1. "Out in All That Dark." Jim Emerson on the visual language of No Country for Old Men, and the words that critics use to describe it.
["Doors, ducts, drains, holes. Take these portals, passages, barriers, hiding places, out of the movie and it's about 20 minutes long. They're all about revealing evidence or disposing of it. What is behind the door? What does one see—from either side—when the door opens? One of the movie's signature shots is the Searchers-like figure silhouetted in the doorway, the outsider on the threshold between civilization (in the form of trailer or motel) and wilderness. Chigurh blows the deadbolt locks out of doors to get them open, using a slaughterhouse implement that leaves holes (in human heads, too) but no telltale shell or bullet behind. When Sheriff Bell returns to the scene of a crime and decides to face the incomprehensible, air sucks through a blown lock as if it were a puncture in the wall of hell. The Coens have always been plumbing experts, and here they use it exceptionally effectively. Cool, white porcelain fixtures contrast with swollen, bloody wounds. Flesh hurts."]
["Pervez Musharraf was sworn in as Pakistan's civilian president today after doing what opposition leaders in his country and the Bush administration have been asking him to do for some time—resign as army chief. The move has helped clear the way for elections early next year. But those elections will be neither free nor fair unless Mr. Musharraf does much more to restore the rule of law, and repair the damage he's done to Pakistan's civil society and constitution."]
["Among the festival's lineup of 64 narrative and documentary films in competition, there are 29 features from first-time directors in a diversity of voices and perspectives calling to mind that of the blogosphere. Organizers say the festival could provide a much-needed vitamin shot of surprise—if not necessarily of lucre—to an independent movie sector bummed out by largely dismal box office results this year. 'There's something of a malaise in the independent arena right now,' said Geoffrey Gilmore, the longtime director of the festival, which runs from Jan. 17 to 27 in Park City, Utah. 'Maybe audiences are finding films that they're exhausted by, or perhaps they find them too familiar—too much playing toward a sense of expectations. This is a festival that, regardless of where these films go in the broader marketplace, there's a lot of films that you'd walk out of and go up to somebody and you'd want to tell them about.' That vitality came from the most unexpected places, he said. Sundance, both a pre-eminent showcase for American cinema and a freewheeling bazaar for movie executives, tries to cope with the annual deluge of films by tracking scores of potential submissions throughout the year. But more than half of the 2008 lineup emerged 'from the pile,' Mr. Gilmore said, meaning without the benefit of advance buzz from the festival's network of talent and sales agents, established filmmakers and other scouts."]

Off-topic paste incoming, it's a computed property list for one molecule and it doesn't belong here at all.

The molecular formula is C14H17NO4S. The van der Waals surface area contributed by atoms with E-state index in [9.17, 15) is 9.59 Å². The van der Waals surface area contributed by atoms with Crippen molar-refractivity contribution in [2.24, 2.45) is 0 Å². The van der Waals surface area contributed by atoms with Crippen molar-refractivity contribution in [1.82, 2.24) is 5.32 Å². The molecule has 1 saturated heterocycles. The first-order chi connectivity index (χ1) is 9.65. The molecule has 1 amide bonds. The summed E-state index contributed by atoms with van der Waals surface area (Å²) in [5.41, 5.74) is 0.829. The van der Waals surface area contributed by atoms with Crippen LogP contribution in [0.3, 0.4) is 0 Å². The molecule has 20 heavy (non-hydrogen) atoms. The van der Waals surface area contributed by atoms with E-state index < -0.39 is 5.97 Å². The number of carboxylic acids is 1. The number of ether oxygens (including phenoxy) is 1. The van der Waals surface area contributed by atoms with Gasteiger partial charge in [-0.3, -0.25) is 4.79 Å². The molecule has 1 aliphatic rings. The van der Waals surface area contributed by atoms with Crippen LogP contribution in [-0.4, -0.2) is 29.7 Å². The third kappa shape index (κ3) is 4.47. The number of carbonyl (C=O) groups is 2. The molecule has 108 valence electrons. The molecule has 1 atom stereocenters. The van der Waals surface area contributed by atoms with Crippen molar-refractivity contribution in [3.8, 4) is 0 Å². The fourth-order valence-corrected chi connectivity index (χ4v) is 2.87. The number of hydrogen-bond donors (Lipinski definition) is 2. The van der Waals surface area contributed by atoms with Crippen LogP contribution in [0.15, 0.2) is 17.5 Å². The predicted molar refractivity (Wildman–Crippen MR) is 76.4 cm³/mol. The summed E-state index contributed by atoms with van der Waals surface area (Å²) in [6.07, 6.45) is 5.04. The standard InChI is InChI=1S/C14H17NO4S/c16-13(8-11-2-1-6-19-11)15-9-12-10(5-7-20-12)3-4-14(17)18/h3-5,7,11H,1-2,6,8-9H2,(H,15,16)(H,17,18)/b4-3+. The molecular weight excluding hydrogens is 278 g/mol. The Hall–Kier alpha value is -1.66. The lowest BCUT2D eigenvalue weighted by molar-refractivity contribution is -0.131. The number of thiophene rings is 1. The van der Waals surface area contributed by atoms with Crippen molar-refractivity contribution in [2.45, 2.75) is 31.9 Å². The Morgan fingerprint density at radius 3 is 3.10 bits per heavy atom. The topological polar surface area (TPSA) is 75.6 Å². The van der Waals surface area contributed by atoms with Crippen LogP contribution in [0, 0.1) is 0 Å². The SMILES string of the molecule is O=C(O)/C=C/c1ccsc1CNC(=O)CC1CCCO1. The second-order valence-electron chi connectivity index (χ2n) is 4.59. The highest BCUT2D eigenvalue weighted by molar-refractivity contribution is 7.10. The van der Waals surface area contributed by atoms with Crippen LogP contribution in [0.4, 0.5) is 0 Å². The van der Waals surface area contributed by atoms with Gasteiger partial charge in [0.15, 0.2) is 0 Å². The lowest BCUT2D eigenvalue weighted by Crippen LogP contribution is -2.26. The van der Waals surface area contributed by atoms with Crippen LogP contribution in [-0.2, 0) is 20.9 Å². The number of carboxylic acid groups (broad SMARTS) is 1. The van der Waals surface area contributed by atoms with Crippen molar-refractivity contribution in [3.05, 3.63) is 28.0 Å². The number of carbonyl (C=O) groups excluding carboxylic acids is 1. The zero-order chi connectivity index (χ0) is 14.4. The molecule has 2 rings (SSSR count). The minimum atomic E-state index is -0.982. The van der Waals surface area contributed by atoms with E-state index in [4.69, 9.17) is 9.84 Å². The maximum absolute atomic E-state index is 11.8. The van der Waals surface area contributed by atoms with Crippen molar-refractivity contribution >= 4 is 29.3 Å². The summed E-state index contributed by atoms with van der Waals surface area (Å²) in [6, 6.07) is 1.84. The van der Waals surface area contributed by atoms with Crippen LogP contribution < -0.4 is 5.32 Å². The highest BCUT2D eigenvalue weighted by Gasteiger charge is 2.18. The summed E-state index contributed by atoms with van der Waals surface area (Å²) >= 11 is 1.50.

["The Democratic Party pulled the plug today on a CBS presidential candidate debate set to be held in Los Angeles on Dec. 10, citing the possibility of a strike by CBS News employees. 'Due to the uncertainty created by the ongoing labor dispute between CBS and the Writers Guild of America, the DNC has canceled the December 10th debate in Los Angeles,' Democratic National Committee spokeswoman Karen Finney said in a statement. 'There are no plans to reschedule.'"]
["Rickles is 81 now. He walks a little slower, the paunch is more considerable, and his head seems permanently tilted down. But it's not the stoop of an old man; it's surely the biological result of years of scanning the first few rows of the Stardust for ready-and-willing targets. Everything about the awesomely funny legend is still vigorous and laser-quick, as John Landis' unshowy documentary Mr. Warmth: The Don Rickles Project makes quite clear, from snippets of recent Las Vegas performances—where hoary World War II–era stereotypes still elicit gales of laughter—to the sit-down interview segments in which he recounts how he got into comedy, the Vegas heyday years playing the infamous Sahara lounge, and how he wooed his wife, Barbara ('Quit yelling,' she'd say to him on their first date). It's essential viewing not only for fans of Rickles, but for all aficionados of the history of standup."]
Quote of the Day: "One's life has value so long as one attributes value to the life of others, by means of love, friendship, indignation and compassion."—Simone de Beauvoir
Photograph by Robert Bresson
Image of the Day (click to enlarge): Eva Marie Saint, from a circa 1953 publicity photo.
Clip of the Day: Johnny Cash, June Carter Cash and the Carter family at San Quentin. The man in black appears at the 3:40 mark. The audience reaction shots are as compelling as the performances.
_____________________________________________________ "Links for the Day": Each morning, the House editors post a series of weblinks that we think will spark discussion. Comments encouraged.